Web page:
Legislation requiring jail times for repeat domestic offenders passed a House subcommittee Wednesday morning. The bill, part of Gov. Bill Haslam’s crime initiative, would impose mandatory minimums that currently don’t exist for repeat offenders. If passed, a second domestic violence conviction would bring a 45-day sentence and a third conviction would require 120 days in jail. The legislation now needs approval from the full House Finance Committee before it reaches the entire House for a vote.
Tennessee has one of the lightest tax burdens in the country, according to new research from the non-partisan Tax Foundation. The group calculates how far into the year people must work to pay off their federal and state taxes. The average this year is mid-April, three days later than in 2011. In Tennessee, the so-called “tax freedom day” came March 31st, the earliest in the country. Governor Bill Haslam is already trumpeting the results.
Imagine the horror when members of the Haslam family opened their Wall Street Journals to discover that Bill was being attacked in an editorial as an impediment to a tax cut. Arthur Laffer, author of the Laffer curve, is the darling of the Wall Street Journal editorial page. He famously proposed the Republican mantra that cutting taxes increases revenue. He was invited to speak to the Tennessee House Republican Caucus by Speaker Beth Harwell and he made the case for repealing the state inheritance tax—or as Republicans call it, the death tax.
Shelbyville’s airport has received a $45,000 aeronautics grant from the Tennessee Department of Transportation (TDOT) for grounds maintenance equipment. The grant, which will be combined with a $15,000 local match, was recommended earlier this week through the Department of Transportation’s Division of Aeronautics. Needed upgrades City manager Jay Johnson said that Shelbyville has had a lot of limitations on its ability to buy equipment for the past several years due to budget constraints.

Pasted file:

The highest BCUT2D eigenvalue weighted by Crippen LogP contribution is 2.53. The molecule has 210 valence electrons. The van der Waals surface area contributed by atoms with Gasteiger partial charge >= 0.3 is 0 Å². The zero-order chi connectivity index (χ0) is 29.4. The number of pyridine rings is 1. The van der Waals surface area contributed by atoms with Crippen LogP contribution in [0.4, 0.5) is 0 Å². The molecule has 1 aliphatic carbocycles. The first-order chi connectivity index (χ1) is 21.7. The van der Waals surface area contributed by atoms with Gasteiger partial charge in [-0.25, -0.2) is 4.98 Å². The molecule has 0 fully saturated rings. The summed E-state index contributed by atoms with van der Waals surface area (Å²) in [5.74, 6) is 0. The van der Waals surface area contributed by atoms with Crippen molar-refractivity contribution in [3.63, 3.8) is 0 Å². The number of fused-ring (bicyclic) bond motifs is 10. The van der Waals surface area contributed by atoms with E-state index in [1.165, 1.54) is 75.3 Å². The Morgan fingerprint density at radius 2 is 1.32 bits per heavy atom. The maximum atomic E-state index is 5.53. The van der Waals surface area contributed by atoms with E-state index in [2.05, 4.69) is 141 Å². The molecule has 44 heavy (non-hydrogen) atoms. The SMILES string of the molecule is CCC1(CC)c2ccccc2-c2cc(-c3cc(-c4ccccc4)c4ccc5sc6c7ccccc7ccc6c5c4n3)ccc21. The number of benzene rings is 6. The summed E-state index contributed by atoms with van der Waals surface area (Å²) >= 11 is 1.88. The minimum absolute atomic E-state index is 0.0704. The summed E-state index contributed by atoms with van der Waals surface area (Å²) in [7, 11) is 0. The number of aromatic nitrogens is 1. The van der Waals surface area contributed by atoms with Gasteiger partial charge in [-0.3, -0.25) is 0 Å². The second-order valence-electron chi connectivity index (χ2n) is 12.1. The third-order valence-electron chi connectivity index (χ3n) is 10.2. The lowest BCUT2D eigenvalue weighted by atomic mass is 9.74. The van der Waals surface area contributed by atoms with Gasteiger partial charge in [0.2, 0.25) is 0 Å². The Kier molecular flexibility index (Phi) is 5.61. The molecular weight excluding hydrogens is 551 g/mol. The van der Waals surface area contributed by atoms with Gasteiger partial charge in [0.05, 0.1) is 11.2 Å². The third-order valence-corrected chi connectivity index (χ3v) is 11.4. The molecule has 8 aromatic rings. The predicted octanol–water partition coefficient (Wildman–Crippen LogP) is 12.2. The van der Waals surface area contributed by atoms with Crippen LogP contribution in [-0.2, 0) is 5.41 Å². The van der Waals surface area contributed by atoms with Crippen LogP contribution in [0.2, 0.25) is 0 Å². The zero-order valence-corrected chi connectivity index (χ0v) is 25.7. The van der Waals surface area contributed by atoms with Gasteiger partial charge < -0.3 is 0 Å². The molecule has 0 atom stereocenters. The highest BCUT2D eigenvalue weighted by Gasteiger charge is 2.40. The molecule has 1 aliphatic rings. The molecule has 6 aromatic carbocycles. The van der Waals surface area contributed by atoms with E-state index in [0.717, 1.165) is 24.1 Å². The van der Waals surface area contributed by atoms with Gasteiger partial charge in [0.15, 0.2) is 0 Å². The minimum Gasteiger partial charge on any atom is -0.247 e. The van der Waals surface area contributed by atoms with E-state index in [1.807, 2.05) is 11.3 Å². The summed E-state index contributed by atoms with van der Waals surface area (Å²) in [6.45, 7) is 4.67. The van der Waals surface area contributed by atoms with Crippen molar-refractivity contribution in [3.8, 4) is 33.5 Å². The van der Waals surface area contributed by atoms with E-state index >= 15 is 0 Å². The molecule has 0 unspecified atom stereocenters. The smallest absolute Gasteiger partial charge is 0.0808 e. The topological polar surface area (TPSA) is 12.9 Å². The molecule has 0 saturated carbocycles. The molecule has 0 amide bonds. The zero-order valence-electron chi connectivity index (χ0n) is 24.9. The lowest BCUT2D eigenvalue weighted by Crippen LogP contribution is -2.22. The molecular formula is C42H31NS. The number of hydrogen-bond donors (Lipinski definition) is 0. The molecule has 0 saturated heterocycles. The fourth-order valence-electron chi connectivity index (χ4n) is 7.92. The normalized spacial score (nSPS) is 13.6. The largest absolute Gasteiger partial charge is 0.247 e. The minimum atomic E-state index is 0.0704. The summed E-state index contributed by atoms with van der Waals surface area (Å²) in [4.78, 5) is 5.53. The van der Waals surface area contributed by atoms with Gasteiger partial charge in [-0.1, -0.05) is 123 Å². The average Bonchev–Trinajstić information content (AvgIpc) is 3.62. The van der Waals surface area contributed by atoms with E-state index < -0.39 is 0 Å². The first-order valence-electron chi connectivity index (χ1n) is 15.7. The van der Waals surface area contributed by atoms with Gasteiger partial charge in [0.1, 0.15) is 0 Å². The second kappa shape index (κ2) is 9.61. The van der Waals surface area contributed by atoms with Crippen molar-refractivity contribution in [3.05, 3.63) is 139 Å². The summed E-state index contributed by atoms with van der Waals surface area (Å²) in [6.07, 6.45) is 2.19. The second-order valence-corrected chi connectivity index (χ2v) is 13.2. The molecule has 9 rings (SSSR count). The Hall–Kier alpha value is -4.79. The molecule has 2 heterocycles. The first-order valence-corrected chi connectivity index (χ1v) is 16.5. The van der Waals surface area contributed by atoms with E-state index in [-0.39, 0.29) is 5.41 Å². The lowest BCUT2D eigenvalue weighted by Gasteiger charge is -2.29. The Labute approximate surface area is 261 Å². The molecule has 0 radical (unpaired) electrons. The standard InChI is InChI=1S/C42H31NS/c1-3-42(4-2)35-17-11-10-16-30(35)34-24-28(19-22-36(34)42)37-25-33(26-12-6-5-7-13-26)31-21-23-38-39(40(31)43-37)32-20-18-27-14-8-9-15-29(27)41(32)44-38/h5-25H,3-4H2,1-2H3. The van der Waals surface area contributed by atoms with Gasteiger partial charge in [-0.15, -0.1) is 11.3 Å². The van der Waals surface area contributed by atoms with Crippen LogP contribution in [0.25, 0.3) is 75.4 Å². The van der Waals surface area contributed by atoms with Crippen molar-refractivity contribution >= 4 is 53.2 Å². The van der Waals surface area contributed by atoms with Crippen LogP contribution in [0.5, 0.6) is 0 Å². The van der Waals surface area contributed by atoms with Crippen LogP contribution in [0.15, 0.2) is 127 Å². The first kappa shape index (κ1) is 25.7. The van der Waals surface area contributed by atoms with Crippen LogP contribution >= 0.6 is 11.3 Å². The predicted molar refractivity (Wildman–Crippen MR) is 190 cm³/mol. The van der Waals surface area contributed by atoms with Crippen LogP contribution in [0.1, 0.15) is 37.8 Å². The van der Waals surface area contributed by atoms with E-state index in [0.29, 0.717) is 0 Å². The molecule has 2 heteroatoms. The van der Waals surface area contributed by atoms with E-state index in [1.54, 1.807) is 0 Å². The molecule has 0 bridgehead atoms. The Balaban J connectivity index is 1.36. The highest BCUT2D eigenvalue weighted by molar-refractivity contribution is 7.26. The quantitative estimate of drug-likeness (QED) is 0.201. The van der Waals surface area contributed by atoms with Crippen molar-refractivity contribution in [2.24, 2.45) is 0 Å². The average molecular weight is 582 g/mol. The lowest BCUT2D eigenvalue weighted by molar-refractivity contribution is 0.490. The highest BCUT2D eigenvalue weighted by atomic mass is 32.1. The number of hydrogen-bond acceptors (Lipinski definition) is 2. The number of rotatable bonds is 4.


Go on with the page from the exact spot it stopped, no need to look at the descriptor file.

The Tennessee Housing Development Agency announced it has received another infusion of federal dollars to be used for foreclosure counseling. The $659,511 allocation from the National Foreclosure Mitigation Counseling (NFMC) Program is the sixth such infusion for the Tennessee agency, which intends to use the money to continue providing foreclosure prevention counseling services. The THDA is the same agency that administered the Tennessee Hardest Hit program in 2011.
Crime on school campuses across Tennessee slightly increased in 2011, according to a report released by the Tennessee Bureau of Investigation Wednesday. Violent crime, however, rose 20 percent for the second year in a row. According to a release from the TBI, its “Crime on Campus 2011” report shows the increase follows after a decrease in reported offenses for 2010. Since 2004, the TBI reports have shown decrease each year except for another slight increase in 2009.
Crime on Tennessee’s college campuses rose in 2011 for the second time in the past eight years, with drug and sex crimes seeing a startling spike. The Tennessee Bureau of Investigation on Wednesday released its annual report detailing crime at the state’s colleges and universities, as mandated by state law. The results showed about a 4.2 percent increase in overall crime across the state and a 20 percent increase in violent crime.
But illegal drug use down across campus Crime on the MTSU campus was up more than 10 percent overall in 2011, according to the most recent Tennessee Bureau of Investigation Crime on Campus report. Released Wednesday, the report summarizes crime at all of Tennessee’s universities and colleges into nine major categories and several more subcategories. Reports of crime are submitted to the TBI by law enforcement through the Tennessee Incident Based Reporting System program.